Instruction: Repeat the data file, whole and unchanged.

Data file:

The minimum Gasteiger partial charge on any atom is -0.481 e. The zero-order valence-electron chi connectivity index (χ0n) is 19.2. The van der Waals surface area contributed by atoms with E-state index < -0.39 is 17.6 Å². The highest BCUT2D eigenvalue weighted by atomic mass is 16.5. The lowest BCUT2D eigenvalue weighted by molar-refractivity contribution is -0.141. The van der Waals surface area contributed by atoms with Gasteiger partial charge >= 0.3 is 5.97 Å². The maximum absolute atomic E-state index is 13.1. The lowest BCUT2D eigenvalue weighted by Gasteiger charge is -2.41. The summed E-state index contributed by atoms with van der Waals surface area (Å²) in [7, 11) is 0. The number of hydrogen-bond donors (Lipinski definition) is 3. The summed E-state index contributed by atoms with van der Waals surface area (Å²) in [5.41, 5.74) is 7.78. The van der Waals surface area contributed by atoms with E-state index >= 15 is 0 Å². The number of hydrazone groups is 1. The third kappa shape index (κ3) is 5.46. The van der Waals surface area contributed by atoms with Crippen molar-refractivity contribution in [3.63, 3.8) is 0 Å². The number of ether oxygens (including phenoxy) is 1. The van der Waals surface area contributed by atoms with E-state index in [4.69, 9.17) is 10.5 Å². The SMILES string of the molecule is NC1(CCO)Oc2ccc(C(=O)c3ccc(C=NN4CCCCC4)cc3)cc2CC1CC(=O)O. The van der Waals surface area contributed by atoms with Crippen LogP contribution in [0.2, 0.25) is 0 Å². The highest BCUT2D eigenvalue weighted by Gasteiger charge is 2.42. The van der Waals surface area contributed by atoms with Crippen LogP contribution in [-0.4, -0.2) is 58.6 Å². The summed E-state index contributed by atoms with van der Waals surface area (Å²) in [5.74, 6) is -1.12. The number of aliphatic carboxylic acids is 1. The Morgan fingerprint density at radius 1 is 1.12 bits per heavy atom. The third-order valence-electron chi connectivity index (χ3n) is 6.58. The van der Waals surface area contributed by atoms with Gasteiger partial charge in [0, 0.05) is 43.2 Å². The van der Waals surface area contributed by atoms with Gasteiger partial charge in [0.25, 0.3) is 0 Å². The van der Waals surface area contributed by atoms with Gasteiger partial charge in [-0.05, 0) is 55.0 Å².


The minimum Gasteiger partial charge on any atom is -0.481 e. The zero-order valence-electron chi connectivity index (χ0n) is 19.2. The van der Waals surface area contributed by atoms with E-state index < -0.39 is 17.6 Å². The highest BCUT2D eigenvalue weighted by atomic mass is 16.5. The lowest BCUT2D eigenvalue weighted by molar-refractivity contribution is -0.141. The van der Waals surface area contributed by atoms with Gasteiger partial charge >= 0.3 is 5.97 Å². The maximum absolute atomic E-state index is 13.1. The lowest BCUT2D eigenvalue weighted by Gasteiger charge is -2.41. The summed E-state index contributed by atoms with van der Waals surface area (Å²) in [7, 11) is 0. The number of hydrogen-bond donors (Lipinski definition) is 3. The summed E-state index contributed by atoms with van der Waals surface area (Å²) in [5.41, 5.74) is 7.78. The van der Waals surface area contributed by atoms with E-state index >= 15 is 0 Å². The number of hydrazone groups is 1. The third kappa shape index (κ3) is 5.46. The van der Waals surface area contributed by atoms with Crippen molar-refractivity contribution in [3.63, 3.8) is 0 Å². The number of ether oxygens (including phenoxy) is 1. The van der Waals surface area contributed by atoms with E-state index in [4.69, 9.17) is 10.5 Å². The SMILES string of the molecule is NC1(CCO)Oc2ccc(C(=O)c3ccc(C=NN4CCCCC4)cc3)cc2CC1CC(=O)O. The van der Waals surface area contributed by atoms with Crippen LogP contribution in [0.2, 0.25) is 0 Å². The highest BCUT2D eigenvalue weighted by Gasteiger charge is 2.42. The van der Waals surface area contributed by atoms with Crippen LogP contribution in [-0.4, -0.2) is 58.6 Å². The summed E-state index contributed by atoms with van der Waals surface area (Å²) in [5.74, 6) is -1.12. The number of aliphatic carboxylic acids is 1. The Morgan fingerprint density at radius 1 is 1.12 bits per heavy atom. The third-order valence-electron chi connectivity index (χ3n) is 6.58. The van der Waals surface area contributed by atoms with Gasteiger partial charge in [0, 0.05) is 43.2 Å². The van der Waals surface area contributed by atoms with Gasteiger partial charge in [0.25, 0.3) is 0 Å². The van der Waals surface area contributed by atoms with Gasteiger partial charge in [-0.05, 0) is 55.0 Å².